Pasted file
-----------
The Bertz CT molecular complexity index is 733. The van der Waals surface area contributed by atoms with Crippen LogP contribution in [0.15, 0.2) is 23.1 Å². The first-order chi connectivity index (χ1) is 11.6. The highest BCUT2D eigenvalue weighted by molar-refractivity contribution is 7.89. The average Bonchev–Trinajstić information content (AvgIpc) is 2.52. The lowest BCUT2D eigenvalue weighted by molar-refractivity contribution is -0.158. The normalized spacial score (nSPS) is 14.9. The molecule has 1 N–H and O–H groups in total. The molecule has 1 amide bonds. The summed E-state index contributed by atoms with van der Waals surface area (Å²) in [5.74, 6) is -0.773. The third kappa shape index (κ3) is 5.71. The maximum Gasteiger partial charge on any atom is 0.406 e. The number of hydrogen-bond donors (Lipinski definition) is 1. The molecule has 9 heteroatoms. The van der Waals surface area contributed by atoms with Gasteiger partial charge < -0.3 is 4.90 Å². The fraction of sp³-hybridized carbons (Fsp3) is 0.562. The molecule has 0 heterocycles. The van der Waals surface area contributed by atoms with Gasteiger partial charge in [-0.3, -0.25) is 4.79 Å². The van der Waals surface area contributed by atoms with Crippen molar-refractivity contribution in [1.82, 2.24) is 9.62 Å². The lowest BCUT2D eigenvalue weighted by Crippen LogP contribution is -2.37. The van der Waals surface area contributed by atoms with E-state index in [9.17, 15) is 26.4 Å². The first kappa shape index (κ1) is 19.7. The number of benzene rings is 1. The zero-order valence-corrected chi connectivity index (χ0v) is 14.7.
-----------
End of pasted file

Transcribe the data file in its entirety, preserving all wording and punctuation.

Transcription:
The Bertz CT molecular complexity index is 733. The van der Waals surface area contributed by atoms with Crippen LogP contribution in [0.15, 0.2) is 23.1 Å². The first-order chi connectivity index (χ1) is 11.6. The highest BCUT2D eigenvalue weighted by molar-refractivity contribution is 7.89. The average Bonchev–Trinajstić information content (AvgIpc) is 2.52. The lowest BCUT2D eigenvalue weighted by molar-refractivity contribution is -0.158. The normalized spacial score (nSPS) is 14.9. The molecule has 1 N–H and O–H groups in total. The molecule has 1 amide bonds. The summed E-state index contributed by atoms with van der Waals surface area (Å²) in [5.74, 6) is -0.773. The third kappa shape index (κ3) is 5.71. The maximum Gasteiger partial charge on any atom is 0.406 e. The number of hydrogen-bond donors (Lipinski definition) is 1. The molecule has 9 heteroatoms. The van der Waals surface area contributed by atoms with Gasteiger partial charge < -0.3 is 4.90 Å². The fraction of sp³-hybridized carbons (Fsp3) is 0.562. The molecule has 0 heterocycles. The van der Waals surface area contributed by atoms with Gasteiger partial charge in [-0.3, -0.25) is 4.79 Å². The van der Waals surface area contributed by atoms with Crippen molar-refractivity contribution in [1.82, 2.24) is 9.62 Å². The lowest BCUT2D eigenvalue weighted by Crippen LogP contribution is -2.37. The van der Waals surface area contributed by atoms with E-state index in [9.17, 15) is 26.4 Å². The first kappa shape index (κ1) is 19.7. The number of benzene rings is 1. The zero-order valence-corrected chi connectivity index (χ0v) is 14.7.